The Beirav Synagogue
The Beirav Synagogue is named for Rabbi Yaakov Beirav, who lived in Tsfat in the 16th century and helped to revive the rabbinical ordination system and reestablish the Sanhedrin, Judaism’s highest court of law (halakhah). Rabbi Beirav was the teacher of Rabbi Yosef Karo, who codified Jewish law in the Shulkhan Arukh, a book of authoritative Jewish law.
Established in 1997, the synagogue in the Old City of Tsfat is home to a lively and active Carlebach congregation. The Beirav Synagogue is built entirely of Galilee stones, with arches framing its windows. The Ark is covered with a hand-embroidered silk parochet (Ark curtain) and the ner tamid (eternal light) that hangs in the Ark is dedicated in memory of Shlomo Carlebach, a rabbi, teacher, composer, and song writer of beautiful and spiritual melodies.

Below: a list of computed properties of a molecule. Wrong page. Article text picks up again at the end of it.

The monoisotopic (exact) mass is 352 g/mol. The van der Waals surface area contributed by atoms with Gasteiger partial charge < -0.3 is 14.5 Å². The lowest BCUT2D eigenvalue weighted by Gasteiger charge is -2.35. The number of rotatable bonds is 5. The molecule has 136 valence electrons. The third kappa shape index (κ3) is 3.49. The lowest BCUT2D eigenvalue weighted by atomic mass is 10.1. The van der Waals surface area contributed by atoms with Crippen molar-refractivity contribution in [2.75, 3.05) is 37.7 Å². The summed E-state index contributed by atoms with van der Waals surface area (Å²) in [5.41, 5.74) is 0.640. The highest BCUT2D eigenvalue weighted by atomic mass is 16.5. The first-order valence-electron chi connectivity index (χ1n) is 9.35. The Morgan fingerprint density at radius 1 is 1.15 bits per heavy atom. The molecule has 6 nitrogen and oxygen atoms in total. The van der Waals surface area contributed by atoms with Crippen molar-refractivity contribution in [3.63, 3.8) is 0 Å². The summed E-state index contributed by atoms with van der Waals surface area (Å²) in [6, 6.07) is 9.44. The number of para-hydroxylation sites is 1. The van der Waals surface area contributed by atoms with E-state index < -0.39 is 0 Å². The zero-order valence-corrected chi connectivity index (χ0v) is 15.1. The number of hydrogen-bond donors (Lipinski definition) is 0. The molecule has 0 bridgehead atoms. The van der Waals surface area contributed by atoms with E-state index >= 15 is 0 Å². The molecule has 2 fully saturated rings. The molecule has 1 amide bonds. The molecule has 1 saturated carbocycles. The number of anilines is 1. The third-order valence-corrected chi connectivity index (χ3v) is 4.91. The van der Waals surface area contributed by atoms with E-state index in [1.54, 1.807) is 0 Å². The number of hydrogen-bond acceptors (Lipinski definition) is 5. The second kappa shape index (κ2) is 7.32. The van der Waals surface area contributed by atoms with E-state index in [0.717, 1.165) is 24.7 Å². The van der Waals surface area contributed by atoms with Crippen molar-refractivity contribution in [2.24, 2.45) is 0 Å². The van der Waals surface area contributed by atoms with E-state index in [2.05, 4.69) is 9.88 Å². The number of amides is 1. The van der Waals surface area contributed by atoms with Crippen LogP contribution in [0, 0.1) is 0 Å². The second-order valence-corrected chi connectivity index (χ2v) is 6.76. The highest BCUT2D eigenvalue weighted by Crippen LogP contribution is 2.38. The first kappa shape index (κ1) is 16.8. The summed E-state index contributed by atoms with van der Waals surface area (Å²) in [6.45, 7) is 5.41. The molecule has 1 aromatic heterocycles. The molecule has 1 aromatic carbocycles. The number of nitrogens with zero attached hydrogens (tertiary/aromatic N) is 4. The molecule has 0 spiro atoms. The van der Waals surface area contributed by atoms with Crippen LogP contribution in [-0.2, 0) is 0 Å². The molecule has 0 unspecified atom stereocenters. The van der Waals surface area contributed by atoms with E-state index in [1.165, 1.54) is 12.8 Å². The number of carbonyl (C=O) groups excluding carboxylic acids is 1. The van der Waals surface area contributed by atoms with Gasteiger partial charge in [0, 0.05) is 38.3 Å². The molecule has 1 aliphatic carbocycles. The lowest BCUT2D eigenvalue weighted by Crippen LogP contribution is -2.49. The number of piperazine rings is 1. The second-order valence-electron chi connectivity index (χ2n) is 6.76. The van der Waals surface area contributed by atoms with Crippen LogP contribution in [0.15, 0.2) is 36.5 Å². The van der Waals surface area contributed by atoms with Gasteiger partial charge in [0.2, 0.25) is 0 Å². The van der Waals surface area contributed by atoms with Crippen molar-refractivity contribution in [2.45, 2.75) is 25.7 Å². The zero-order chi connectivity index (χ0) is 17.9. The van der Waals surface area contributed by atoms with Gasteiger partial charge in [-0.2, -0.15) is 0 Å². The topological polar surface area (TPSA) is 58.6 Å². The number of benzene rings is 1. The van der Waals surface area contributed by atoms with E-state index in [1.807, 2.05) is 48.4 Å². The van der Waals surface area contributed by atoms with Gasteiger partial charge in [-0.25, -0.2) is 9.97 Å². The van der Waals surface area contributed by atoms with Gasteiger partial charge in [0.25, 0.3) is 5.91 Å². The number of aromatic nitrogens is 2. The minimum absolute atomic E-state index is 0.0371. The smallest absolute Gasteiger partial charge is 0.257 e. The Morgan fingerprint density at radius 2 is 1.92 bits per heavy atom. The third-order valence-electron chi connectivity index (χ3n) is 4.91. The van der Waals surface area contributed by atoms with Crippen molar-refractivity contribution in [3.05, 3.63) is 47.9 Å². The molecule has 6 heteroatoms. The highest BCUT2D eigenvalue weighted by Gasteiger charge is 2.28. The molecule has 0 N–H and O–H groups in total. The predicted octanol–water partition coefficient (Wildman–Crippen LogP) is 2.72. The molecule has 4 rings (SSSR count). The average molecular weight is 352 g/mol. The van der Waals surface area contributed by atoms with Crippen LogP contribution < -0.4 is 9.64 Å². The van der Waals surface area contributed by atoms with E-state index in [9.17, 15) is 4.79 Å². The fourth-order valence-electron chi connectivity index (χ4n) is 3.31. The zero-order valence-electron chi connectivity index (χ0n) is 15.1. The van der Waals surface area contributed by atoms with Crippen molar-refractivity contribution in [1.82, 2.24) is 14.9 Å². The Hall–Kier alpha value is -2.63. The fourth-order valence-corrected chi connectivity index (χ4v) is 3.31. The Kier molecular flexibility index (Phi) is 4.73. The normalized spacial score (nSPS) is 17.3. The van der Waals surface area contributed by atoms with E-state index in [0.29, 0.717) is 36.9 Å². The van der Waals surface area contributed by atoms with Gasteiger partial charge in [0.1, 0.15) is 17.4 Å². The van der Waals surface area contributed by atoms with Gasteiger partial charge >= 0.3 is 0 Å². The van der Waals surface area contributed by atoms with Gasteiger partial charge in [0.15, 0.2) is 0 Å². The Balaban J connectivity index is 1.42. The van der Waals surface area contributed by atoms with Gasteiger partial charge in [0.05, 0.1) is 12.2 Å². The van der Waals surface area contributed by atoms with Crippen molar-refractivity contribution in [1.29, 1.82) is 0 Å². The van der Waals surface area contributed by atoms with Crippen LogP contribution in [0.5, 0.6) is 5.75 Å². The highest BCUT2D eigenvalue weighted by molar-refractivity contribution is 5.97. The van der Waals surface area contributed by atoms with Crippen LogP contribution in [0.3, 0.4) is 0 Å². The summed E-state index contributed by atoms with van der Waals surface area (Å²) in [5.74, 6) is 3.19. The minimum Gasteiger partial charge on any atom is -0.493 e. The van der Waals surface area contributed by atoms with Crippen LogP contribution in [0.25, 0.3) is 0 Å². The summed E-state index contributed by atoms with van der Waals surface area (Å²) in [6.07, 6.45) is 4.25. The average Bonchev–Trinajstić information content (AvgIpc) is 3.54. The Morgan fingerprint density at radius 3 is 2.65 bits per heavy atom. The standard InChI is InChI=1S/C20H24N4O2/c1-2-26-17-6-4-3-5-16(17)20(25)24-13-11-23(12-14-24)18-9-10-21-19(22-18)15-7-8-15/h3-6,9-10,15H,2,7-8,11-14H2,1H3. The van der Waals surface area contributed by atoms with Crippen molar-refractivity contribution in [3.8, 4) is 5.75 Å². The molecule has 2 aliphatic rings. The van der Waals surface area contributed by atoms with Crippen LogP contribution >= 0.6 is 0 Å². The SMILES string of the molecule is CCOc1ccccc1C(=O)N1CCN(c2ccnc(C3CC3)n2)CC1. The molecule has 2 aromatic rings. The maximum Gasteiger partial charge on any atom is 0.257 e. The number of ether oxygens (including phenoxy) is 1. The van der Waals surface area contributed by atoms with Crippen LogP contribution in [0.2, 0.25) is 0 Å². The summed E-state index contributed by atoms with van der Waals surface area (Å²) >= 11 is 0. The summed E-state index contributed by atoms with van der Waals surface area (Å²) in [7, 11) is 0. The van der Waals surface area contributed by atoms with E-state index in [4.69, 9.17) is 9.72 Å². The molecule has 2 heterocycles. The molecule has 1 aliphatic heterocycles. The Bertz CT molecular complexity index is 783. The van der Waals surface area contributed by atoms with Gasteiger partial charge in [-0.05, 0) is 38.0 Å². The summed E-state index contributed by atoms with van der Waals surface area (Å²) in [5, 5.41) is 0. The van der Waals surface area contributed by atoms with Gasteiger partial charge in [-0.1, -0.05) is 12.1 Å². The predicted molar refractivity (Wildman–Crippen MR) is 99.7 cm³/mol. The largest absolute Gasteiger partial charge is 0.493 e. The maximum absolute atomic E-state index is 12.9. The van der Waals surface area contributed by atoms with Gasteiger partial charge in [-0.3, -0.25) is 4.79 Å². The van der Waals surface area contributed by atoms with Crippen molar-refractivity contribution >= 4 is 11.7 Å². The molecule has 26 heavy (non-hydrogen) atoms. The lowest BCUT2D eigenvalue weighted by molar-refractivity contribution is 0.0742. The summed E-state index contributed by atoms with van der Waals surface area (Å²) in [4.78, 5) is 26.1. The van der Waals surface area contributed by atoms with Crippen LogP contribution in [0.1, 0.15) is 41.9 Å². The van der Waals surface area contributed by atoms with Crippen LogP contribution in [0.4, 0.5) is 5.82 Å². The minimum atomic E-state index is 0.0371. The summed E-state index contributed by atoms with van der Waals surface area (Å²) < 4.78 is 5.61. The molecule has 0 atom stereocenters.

The Beirav Synagogue building was originally used by Poalei Mizrachi in the late 19th century after the earthquake of 1837 until they moved away or aged. English speaking Jews reoccupied the building in 1990s. From its inception in 1997, the congregation has used beautiful Carlebach melodies that draw diverse and spirited crowds from all corners of the world. The synagogue also serves as one of the performance venues during the Tsfat Klezmer Festival.
Photo courtesy of Beirav Synagogue.